Long Reads

Love, loss and a PHD: our mums on life before they were mums

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Sarah Biddlecombe
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Members of the Stylist team interview their mums about life before and after having children, and ask what it means to them to be mothers today.

Jane, mum of Kayleigh Dray, editor at stylist.co.uk

Back when I was five years old, my dad and I were standing outside Queen Mary’s Hospital in Roehampton. My dad looked across the road at Froebel College and suddenly announced, “You’ll go there one day and be a teacher!”

That memory stayed with me forever and it was always an idea of mine to be a teacher. As a young girl I wasn’t particularly ambitious about my future, I just wanted to find Mr Right and have a family – or to be more specific, have three daughters. Being loved and having a family to love were more important to me than having a career, expensive cars or travelling the world.

I did marry young, to the blue eyed boy who walked to school in the opposite direction to me everyday. Somehow, we saved up enough money for a deposit for our first home in Telford. We couldn’t afford to buy locally as house prices had gone mad in 1988, but we didn’t let that put us off. We were really excited to start our adventure as a newly married couple and soon-to-be new parents. 

The day our firstborn, Kayleigh, came into the world was amazing. This little red faced, blue eyed scrap was put into my arms and I felt absolute love and amazement. I had never held a tiny baby before and was shocked that this little baby was already a little person, who was looking at me as if she knew all about me. I was terrified that I wasn’t up to the job of being her mum but luckily, straight away I said something that made sure her dad was also transfixed by this little bundle. As soon as I said, “Oh, she is your mirror image!” her dad couldn’t wait to hold his little mini-me. He fell totally in love with her the moment he looked at her. It’s a precious memory that I have, of Kayleigh being held for the first time by her daddy.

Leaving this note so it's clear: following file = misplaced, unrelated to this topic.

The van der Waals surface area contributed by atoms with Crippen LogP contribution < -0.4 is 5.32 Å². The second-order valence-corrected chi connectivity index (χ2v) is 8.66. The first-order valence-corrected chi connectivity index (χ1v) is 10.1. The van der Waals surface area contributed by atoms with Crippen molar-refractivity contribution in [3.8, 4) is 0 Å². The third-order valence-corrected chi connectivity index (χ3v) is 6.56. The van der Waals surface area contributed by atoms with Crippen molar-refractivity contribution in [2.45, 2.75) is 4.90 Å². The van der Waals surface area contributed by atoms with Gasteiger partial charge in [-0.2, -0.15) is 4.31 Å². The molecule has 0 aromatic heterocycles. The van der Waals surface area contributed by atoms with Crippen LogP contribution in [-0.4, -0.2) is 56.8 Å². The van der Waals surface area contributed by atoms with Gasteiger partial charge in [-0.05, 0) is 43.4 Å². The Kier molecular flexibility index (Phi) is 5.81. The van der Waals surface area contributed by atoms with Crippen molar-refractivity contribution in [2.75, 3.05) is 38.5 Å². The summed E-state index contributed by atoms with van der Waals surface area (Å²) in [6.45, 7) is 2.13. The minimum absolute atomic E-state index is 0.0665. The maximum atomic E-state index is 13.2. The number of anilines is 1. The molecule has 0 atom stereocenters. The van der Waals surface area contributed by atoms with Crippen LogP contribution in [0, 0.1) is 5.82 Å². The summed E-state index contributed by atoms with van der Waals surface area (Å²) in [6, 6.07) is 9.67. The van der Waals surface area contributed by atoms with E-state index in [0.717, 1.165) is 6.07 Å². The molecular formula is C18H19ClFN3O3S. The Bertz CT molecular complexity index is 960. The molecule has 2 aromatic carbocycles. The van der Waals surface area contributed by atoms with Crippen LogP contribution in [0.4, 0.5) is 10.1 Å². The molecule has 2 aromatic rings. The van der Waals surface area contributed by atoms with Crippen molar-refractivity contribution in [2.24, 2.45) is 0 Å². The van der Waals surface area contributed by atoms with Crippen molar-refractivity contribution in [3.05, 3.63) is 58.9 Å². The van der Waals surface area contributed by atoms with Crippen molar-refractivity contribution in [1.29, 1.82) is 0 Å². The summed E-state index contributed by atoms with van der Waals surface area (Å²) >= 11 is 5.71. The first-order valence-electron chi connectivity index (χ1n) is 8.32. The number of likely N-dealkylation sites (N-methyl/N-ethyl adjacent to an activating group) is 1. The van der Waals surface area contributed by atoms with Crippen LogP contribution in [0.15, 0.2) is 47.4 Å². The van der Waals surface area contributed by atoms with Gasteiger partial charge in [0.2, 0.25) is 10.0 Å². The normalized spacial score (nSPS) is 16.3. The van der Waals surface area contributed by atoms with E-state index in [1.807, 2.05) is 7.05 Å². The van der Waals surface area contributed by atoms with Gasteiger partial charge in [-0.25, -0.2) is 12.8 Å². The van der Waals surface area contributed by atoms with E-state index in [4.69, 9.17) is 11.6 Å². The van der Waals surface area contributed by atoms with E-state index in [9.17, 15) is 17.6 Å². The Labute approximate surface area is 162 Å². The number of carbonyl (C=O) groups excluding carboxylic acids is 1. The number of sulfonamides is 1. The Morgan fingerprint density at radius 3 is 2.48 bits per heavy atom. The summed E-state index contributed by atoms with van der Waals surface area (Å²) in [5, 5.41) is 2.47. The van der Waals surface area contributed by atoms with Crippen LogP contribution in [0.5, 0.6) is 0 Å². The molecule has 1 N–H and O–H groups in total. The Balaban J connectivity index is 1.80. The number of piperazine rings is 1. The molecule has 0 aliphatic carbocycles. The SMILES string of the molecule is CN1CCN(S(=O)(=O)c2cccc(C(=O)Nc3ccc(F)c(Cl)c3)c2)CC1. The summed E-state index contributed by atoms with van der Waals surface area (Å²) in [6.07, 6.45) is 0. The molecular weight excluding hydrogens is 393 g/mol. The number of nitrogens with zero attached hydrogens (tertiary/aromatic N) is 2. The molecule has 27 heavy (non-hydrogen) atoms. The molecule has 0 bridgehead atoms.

We loved being a family, and eventually having a sister for Kayleigh. Although we had little money we had lots of fun and plenty of time for our little ones. For me, my proudest moment was becoming a mum and I always felt that my life truly began when I had my children. I did everything a little bit back-to-front you see, and did go on to night school and university to gain a degree and PGCE, eventually becoming a teacher just like my dad had promised.

My girls always supported me and were proud of their mummy studying to become a teacher. Although it wasn’t much fun for them they would come to school with me on INSET days and do jobs for me in the classroom. I’m so proud of everything that they have achieved as they have been through a lot seeing me go through horrible cancer treatment. They never used this as an excuse not to get on with their homework and always tried their best.    

And I was the proudest woman in the world to attend both of their graduations. I’m so lucky to have such wonderful, empowered daughters.

Jenny, mum of Sarah Biddlecombe, features editor at stylist.co.uk

The picture above shows me ready to celebrate New Years Eve 1986/7 at a party for expats in Istanbul.

Sarah’s dad and I were married at the end of September 1986, but separated after a weeks honeymoon so he could take up an overseas appointment in Turkey. This ‘opportunity’ was sprung on us two weeks before we got married and we immediately said ‘yes’ despite it meaning we would be apart for the first three months of our married life.